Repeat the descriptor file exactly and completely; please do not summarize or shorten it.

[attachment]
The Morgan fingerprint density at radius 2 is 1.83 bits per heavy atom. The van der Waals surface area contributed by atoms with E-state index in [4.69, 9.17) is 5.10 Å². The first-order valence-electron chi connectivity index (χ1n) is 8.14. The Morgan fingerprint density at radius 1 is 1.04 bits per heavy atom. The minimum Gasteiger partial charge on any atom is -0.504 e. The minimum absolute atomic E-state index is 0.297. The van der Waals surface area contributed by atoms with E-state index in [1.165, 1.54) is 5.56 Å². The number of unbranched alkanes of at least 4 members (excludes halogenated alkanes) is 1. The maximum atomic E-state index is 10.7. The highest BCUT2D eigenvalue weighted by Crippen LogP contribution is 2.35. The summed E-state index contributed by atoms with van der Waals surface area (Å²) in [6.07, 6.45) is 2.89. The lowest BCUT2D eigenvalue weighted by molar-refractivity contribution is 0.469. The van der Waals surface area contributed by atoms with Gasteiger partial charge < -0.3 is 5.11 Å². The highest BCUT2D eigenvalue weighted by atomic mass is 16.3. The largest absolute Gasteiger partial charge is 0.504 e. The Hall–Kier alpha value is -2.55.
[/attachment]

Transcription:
The Morgan fingerprint density at radius 2 is 1.83 bits per heavy atom. The van der Waals surface area contributed by atoms with E-state index in [4.69, 9.17) is 5.10 Å². The first-order valence-electron chi connectivity index (χ1n) is 8.14. The Morgan fingerprint density at radius 1 is 1.04 bits per heavy atom. The minimum Gasteiger partial charge on any atom is -0.504 e. The minimum absolute atomic E-state index is 0.297. The van der Waals surface area contributed by atoms with E-state index in [1.165, 1.54) is 5.56 Å². The number of unbranched alkanes of at least 4 members (excludes halogenated alkanes) is 1. The maximum atomic E-state index is 10.7. The highest BCUT2D eigenvalue weighted by Crippen LogP contribution is 2.35. The summed E-state index contributed by atoms with van der Waals surface area (Å²) in [6.07, 6.45) is 2.89. The lowest BCUT2D eigenvalue weighted by molar-refractivity contribution is 0.469. The van der Waals surface area contributed by atoms with Gasteiger partial charge < -0.3 is 5.11 Å². The highest BCUT2D eigenvalue weighted by atomic mass is 16.3. The largest absolute Gasteiger partial charge is 0.504 e. The Hall–Kier alpha value is -2.55.